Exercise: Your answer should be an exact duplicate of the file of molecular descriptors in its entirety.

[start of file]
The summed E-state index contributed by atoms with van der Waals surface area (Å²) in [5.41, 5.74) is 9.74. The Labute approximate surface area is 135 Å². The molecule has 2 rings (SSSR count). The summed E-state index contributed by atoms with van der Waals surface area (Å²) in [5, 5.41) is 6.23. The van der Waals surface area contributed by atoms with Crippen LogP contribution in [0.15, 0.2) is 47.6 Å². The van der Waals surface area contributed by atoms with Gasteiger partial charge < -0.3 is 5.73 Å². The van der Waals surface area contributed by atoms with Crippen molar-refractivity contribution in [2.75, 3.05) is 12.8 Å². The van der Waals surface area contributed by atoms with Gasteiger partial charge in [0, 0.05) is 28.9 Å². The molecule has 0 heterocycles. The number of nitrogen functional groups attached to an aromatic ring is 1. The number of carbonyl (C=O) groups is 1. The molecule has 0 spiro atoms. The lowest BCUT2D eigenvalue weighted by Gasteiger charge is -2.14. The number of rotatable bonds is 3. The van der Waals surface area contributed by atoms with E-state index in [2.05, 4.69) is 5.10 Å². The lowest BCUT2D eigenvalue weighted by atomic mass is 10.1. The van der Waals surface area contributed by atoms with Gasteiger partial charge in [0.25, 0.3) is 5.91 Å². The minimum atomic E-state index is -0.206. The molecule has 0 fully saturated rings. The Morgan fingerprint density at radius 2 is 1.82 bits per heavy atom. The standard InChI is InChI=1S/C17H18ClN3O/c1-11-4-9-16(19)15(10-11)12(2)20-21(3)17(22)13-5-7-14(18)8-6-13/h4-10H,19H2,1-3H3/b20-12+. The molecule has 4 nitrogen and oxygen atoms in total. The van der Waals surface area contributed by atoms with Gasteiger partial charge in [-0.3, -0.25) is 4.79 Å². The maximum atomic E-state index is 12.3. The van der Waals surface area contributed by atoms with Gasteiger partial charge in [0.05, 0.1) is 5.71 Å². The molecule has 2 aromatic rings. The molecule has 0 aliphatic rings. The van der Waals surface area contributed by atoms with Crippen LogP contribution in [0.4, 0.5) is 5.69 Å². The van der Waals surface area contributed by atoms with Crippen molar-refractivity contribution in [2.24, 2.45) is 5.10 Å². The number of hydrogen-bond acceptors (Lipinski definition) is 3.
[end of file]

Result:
The summed E-state index contributed by atoms with van der Waals surface area (Å²) in [5.41, 5.74) is 9.74. The Labute approximate surface area is 135 Å². The molecule has 2 rings (SSSR count). The summed E-state index contributed by atoms with van der Waals surface area (Å²) in [5, 5.41) is 6.23. The van der Waals surface area contributed by atoms with Crippen LogP contribution in [0.15, 0.2) is 47.6 Å². The van der Waals surface area contributed by atoms with Gasteiger partial charge < -0.3 is 5.73 Å². The van der Waals surface area contributed by atoms with Crippen molar-refractivity contribution in [2.75, 3.05) is 12.8 Å². The van der Waals surface area contributed by atoms with Gasteiger partial charge in [0, 0.05) is 28.9 Å². The molecule has 0 heterocycles. The number of nitrogen functional groups attached to an aromatic ring is 1. The number of carbonyl (C=O) groups is 1. The molecule has 0 spiro atoms. The lowest BCUT2D eigenvalue weighted by Gasteiger charge is -2.14. The number of rotatable bonds is 3. The van der Waals surface area contributed by atoms with E-state index in [2.05, 4.69) is 5.10 Å². The lowest BCUT2D eigenvalue weighted by atomic mass is 10.1. The van der Waals surface area contributed by atoms with Gasteiger partial charge in [0.25, 0.3) is 5.91 Å². The minimum atomic E-state index is -0.206. The molecule has 0 fully saturated rings. The Morgan fingerprint density at radius 2 is 1.82 bits per heavy atom. The standard InChI is InChI=1S/C17H18ClN3O/c1-11-4-9-16(19)15(10-11)12(2)20-21(3)17(22)13-5-7-14(18)8-6-13/h4-10H,19H2,1-3H3/b20-12+. The molecule has 4 nitrogen and oxygen atoms in total. The van der Waals surface area contributed by atoms with Gasteiger partial charge in [-0.3, -0.25) is 4.79 Å². The maximum atomic E-state index is 12.3. The van der Waals surface area contributed by atoms with Gasteiger partial charge in [0.05, 0.1) is 5.71 Å². The molecule has 2 aromatic rings. The molecule has 0 aliphatic rings. The van der Waals surface area contributed by atoms with Crippen LogP contribution in [0.4, 0.5) is 5.69 Å². The van der Waals surface area contributed by atoms with Crippen molar-refractivity contribution in [2.24, 2.45) is 5.10 Å². The number of hydrogen-bond acceptors (Lipinski definition) is 3.